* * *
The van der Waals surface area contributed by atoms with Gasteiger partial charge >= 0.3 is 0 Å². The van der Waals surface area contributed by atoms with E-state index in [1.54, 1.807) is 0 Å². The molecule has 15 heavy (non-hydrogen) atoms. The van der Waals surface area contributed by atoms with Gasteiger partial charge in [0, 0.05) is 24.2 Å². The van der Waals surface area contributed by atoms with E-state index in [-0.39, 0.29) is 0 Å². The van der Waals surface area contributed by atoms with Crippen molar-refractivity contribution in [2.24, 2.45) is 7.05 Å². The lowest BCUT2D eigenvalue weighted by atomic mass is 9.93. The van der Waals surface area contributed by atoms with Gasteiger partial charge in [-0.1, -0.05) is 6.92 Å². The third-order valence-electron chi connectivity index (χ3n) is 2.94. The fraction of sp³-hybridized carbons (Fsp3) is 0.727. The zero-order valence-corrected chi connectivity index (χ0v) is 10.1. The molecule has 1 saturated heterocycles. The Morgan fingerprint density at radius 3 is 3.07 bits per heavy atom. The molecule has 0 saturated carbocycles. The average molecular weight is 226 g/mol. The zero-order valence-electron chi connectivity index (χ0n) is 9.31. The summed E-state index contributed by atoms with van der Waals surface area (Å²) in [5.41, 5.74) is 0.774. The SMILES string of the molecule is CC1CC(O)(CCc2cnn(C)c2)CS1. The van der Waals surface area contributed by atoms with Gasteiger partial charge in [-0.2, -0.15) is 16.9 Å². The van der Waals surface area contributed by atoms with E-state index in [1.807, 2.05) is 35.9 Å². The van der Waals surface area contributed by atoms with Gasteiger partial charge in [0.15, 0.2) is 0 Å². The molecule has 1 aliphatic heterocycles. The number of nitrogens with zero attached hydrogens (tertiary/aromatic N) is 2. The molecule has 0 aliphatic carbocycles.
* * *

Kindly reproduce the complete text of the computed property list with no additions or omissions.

The van der Waals surface area contributed by atoms with Gasteiger partial charge >= 0.3 is 0 Å². The van der Waals surface area contributed by atoms with E-state index in [1.54, 1.807) is 0 Å². The molecule has 15 heavy (non-hydrogen) atoms. The van der Waals surface area contributed by atoms with Gasteiger partial charge in [0, 0.05) is 24.2 Å². The van der Waals surface area contributed by atoms with E-state index in [-0.39, 0.29) is 0 Å². The van der Waals surface area contributed by atoms with Crippen molar-refractivity contribution in [2.24, 2.45) is 7.05 Å². The lowest BCUT2D eigenvalue weighted by atomic mass is 9.93. The van der Waals surface area contributed by atoms with Gasteiger partial charge in [-0.1, -0.05) is 6.92 Å². The third-order valence-electron chi connectivity index (χ3n) is 2.94. The fraction of sp³-hybridized carbons (Fsp3) is 0.727. The zero-order valence-corrected chi connectivity index (χ0v) is 10.1. The molecule has 1 saturated heterocycles. The Morgan fingerprint density at radius 3 is 3.07 bits per heavy atom. The molecule has 0 saturated carbocycles. The average molecular weight is 226 g/mol. The zero-order valence-electron chi connectivity index (χ0n) is 9.31. The summed E-state index contributed by atoms with van der Waals surface area (Å²) in [5.41, 5.74) is 0.774. The SMILES string of the molecule is CC1CC(O)(CCc2cnn(C)c2)CS1. The van der Waals surface area contributed by atoms with Gasteiger partial charge in [-0.2, -0.15) is 16.9 Å². The van der Waals surface area contributed by atoms with E-state index in [1.807, 2.05) is 35.9 Å². The van der Waals surface area contributed by atoms with Gasteiger partial charge in [0.15, 0.2) is 0 Å². The molecule has 1 aliphatic heterocycles. The number of nitrogens with zero attached hydrogens (tertiary/aromatic N) is 2. The molecule has 0 aliphatic carbocycles.